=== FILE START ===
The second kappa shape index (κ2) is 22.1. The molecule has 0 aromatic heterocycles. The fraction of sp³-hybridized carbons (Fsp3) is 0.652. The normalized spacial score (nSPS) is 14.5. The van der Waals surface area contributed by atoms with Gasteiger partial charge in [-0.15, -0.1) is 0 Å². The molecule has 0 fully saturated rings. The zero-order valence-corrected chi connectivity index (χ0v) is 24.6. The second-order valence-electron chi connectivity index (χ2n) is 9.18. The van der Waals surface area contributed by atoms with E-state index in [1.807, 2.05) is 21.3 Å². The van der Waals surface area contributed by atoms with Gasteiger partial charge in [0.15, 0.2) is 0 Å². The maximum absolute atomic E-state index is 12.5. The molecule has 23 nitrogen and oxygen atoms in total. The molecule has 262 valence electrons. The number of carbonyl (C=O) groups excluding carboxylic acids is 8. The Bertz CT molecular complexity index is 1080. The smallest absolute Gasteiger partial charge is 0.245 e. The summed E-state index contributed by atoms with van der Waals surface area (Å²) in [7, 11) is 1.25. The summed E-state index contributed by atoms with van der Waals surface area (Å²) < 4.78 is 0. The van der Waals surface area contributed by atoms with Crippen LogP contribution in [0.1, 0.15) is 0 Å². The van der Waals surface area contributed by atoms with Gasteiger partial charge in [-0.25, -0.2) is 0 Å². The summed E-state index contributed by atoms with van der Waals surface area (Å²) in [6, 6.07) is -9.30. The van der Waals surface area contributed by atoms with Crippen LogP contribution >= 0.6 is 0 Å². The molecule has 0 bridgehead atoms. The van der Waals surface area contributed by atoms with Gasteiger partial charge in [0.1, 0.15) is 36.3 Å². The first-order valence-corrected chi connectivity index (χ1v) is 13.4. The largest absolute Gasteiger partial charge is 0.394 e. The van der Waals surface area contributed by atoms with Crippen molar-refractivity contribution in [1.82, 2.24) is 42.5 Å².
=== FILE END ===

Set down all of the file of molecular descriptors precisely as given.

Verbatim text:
The second kappa shape index (κ2) is 22.1. The molecule has 0 aromatic heterocycles. The fraction of sp³-hybridized carbons (Fsp3) is 0.652. The normalized spacial score (nSPS) is 14.5. The van der Waals surface area contributed by atoms with Gasteiger partial charge in [-0.15, -0.1) is 0 Å². The molecule has 0 fully saturated rings. The zero-order valence-corrected chi connectivity index (χ0v) is 24.6. The second-order valence-electron chi connectivity index (χ2n) is 9.18. The van der Waals surface area contributed by atoms with E-state index in [1.807, 2.05) is 21.3 Å². The van der Waals surface area contributed by atoms with Gasteiger partial charge in [0.15, 0.2) is 0 Å². The maximum absolute atomic E-state index is 12.5. The molecule has 23 nitrogen and oxygen atoms in total. The molecule has 262 valence electrons. The number of carbonyl (C=O) groups excluding carboxylic acids is 8. The Bertz CT molecular complexity index is 1080. The smallest absolute Gasteiger partial charge is 0.245 e. The summed E-state index contributed by atoms with van der Waals surface area (Å²) in [7, 11) is 1.25. The summed E-state index contributed by atoms with van der Waals surface area (Å²) < 4.78 is 0. The van der Waals surface area contributed by atoms with Crippen LogP contribution in [0.1, 0.15) is 0 Å². The van der Waals surface area contributed by atoms with Gasteiger partial charge in [-0.25, -0.2) is 0 Å². The summed E-state index contributed by atoms with van der Waals surface area (Å²) in [6, 6.07) is -9.30. The van der Waals surface area contributed by atoms with Crippen LogP contribution >= 0.6 is 0 Å². The molecule has 0 bridgehead atoms. The van der Waals surface area contributed by atoms with Gasteiger partial charge in [0.1, 0.15) is 36.3 Å². The first-order valence-corrected chi connectivity index (χ1v) is 13.4. The largest absolute Gasteiger partial charge is 0.394 e. The van der Waals surface area contributed by atoms with Crippen molar-refractivity contribution in [1.82, 2.24) is 42.5 Å².